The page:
The other day, I walked through the monastery dining room with a garden hoe propped against my shoulder. I passed another Sister who smiled at the incongruity. “Looks like there’s a story,” she said as we crossed paths. “There’s always a story,” was my smiling reply. And indeed, there is always a story.
In recent days, historical narratives from 1st Samuel have served as our Old Testament reading during Lauds. Each morning, a portion of a chapter is read, with the continuous narrative rhythm broken only for Sunday’s and Feasts. As the reader, I picked up the narrative yesterday morning where I had left off the previous day. The passage I read was dense with detail and replete with references to characters and events from previous days. As often happens on the weekends, a retreat group had joined us for Lauds. As I read, I imagined how difficult it must be for the retreatants to follow and understand the complex narrative, lacking the context of the previous readings. But for the rest of us, the gradual unfolding of a continuous narrative gave us the benefit of context, making a complex reading more readily absorbed.
Sometimes, as with yesterday’s reading, the narratives around us, including that of our own life, seem to lack context, or don’t easily make sense. We have experiences and encounters for which we don’t always understand the framework. The characters may be unfamiliar, or the references obscure. Everything seems incongruous, like a Sister walking through a monastery dining room with a hoe propped against her shoulder. We just can’t make sense of it.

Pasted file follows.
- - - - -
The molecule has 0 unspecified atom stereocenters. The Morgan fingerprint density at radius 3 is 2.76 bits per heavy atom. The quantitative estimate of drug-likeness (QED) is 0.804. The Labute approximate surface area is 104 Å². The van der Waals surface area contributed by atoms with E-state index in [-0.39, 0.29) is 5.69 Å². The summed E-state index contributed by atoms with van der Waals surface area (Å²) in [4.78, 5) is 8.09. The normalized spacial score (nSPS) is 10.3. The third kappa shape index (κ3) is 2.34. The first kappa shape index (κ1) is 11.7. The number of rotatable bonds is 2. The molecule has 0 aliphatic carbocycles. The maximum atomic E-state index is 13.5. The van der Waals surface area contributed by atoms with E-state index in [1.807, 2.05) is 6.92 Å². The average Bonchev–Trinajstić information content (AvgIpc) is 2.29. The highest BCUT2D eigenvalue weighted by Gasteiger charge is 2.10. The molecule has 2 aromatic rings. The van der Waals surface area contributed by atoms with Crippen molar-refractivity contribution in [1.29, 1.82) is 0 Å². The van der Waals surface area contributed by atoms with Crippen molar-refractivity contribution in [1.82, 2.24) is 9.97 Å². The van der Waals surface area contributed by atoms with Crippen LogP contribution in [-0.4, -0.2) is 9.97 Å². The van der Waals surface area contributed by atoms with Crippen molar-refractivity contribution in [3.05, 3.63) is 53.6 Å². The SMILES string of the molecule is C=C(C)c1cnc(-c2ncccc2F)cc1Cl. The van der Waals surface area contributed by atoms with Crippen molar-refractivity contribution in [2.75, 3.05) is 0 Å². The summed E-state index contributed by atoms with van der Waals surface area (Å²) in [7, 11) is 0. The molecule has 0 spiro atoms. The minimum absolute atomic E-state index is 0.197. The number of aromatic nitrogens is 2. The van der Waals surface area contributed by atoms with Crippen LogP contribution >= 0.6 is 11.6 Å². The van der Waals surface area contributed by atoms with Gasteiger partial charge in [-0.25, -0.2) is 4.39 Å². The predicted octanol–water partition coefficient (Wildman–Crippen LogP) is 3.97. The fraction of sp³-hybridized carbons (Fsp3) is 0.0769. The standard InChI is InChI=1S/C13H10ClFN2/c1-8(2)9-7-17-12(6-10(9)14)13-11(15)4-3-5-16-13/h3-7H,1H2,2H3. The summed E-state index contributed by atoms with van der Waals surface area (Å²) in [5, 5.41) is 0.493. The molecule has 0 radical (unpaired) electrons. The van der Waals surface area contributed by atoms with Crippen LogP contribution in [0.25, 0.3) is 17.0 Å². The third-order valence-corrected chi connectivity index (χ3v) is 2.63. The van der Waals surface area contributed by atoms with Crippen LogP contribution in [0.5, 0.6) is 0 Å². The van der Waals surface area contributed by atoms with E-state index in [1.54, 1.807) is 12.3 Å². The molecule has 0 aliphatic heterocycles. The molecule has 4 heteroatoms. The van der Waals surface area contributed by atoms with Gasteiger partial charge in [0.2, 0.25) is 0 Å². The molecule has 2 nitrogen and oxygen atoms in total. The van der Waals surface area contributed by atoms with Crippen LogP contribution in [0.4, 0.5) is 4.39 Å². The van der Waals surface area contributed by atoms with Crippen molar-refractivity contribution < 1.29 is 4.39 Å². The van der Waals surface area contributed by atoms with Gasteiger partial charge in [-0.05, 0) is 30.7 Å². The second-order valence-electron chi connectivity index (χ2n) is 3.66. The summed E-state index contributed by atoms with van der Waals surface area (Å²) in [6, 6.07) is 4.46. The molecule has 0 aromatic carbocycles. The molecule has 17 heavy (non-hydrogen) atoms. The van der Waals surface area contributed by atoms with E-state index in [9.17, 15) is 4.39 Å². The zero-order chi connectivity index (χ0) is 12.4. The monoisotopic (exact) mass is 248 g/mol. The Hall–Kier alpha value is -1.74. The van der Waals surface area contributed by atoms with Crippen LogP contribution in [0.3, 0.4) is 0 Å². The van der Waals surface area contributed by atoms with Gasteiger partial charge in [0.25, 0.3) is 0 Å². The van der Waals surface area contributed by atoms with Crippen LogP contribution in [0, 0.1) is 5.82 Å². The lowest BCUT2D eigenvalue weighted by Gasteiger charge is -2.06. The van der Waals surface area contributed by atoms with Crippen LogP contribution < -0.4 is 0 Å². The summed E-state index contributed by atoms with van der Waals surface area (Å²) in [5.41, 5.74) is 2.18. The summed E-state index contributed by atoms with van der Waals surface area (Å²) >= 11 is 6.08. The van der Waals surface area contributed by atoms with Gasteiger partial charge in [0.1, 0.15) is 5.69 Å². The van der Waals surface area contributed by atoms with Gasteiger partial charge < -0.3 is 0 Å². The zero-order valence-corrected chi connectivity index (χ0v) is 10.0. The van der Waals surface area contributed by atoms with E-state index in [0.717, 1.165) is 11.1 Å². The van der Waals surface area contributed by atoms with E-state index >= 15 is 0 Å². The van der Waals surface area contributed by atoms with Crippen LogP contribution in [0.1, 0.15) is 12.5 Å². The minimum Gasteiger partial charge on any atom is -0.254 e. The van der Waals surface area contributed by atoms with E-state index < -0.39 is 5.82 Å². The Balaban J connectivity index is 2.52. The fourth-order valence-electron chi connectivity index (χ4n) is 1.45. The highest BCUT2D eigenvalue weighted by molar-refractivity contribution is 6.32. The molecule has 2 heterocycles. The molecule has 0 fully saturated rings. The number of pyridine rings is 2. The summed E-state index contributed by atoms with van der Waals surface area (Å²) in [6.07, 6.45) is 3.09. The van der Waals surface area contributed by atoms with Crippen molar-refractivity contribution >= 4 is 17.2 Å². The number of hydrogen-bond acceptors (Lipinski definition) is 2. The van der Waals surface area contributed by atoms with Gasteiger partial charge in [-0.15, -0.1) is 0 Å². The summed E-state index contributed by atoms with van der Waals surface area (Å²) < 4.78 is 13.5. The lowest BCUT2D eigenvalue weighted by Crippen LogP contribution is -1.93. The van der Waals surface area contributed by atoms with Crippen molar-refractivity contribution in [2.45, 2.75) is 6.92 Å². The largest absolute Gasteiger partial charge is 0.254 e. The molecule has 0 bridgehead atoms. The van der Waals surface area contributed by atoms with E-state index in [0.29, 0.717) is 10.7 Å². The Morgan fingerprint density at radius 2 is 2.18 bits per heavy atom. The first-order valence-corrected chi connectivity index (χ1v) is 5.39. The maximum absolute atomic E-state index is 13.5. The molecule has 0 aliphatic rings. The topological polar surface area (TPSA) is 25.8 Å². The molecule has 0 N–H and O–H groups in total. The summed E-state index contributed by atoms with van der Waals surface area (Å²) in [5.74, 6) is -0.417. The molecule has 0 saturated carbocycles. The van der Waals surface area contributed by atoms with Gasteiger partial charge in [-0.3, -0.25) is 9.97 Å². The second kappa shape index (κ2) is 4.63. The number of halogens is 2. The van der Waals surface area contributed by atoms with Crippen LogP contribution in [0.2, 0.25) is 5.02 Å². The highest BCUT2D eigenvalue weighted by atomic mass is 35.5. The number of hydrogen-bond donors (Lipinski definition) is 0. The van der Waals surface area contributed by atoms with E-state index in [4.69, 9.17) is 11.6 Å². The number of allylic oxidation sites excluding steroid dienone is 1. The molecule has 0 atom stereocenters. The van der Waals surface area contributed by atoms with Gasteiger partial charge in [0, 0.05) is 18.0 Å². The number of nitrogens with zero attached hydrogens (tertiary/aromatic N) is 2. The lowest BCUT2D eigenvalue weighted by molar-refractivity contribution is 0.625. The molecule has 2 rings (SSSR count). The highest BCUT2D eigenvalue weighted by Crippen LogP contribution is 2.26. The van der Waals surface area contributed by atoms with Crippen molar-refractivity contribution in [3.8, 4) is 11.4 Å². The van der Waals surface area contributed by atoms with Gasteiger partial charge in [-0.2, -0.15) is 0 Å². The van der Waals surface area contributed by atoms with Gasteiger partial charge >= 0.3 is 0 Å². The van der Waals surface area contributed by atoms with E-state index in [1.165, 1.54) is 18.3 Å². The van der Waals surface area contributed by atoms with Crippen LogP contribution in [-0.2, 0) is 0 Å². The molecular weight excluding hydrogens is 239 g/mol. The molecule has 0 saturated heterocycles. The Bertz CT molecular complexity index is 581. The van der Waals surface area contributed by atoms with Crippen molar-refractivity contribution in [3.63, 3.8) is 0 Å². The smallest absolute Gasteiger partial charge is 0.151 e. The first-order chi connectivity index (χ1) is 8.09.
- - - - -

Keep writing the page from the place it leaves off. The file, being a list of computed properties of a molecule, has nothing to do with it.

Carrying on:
The seasons and cycles of the liturgical year help give us perspective when our own personal narrative seems fractured or incongruous. The liturgical cycle draws us deeply into the life of Christ, not as mere spectators, observers or listeners, but as participants.
We encounter Christ in Word and Sacrament, and in times and seasons. We can see the seasons of our own life in light of the seasons of the life of Christ. In our own times of watchful waiting, we recognize Advent and trust in the coming of our Savior. In our own times of desolation, we recognize the Lord Jesus in the Garden of Gethsemane, and know that He is with us in our pain. In our own times of resurrection, we see the abundance of God’s salvific love and power.
As Christians, when we experience life in incongruous fragments – like that of a single chapter isolated from the whole, or like the inexplicable presence of a garden hoe in a dining room – we know there is a deeper unity which our human vision does not allow us to see, but that can be perceived with the eyes of faith. Through faith we know that what may appear to be disconnected fragments are part of a larger story, just as we understand the resurrection in light of the crucifixion, and the Incarnation in light of the Eternal Word.
While singing the opening hymn during Vespers last night, I happened to look up from the hymnal just as we came to the phrase, “You are the way.” My eyes happened to land on one of the Stations of the Cross. That particular Station was part of Jesus’ way, but was not the whole way. It was one episode of a larger narrative. And because it was His way, it is part of my way – my story – as well.
Indeed, there is always a story. Let us be grateful for the seasons and cycles of the liturgical year that unfold for us the narrative of God’s love. And through the liturgical unfolding of the mystery of our faith, let us be drawn ever more deeply into the life of Christ. Let us see the fragments – the episodes, chapters, and verses – of the individual lives we are living now, in light of the life of Christ, and in the light of eternity.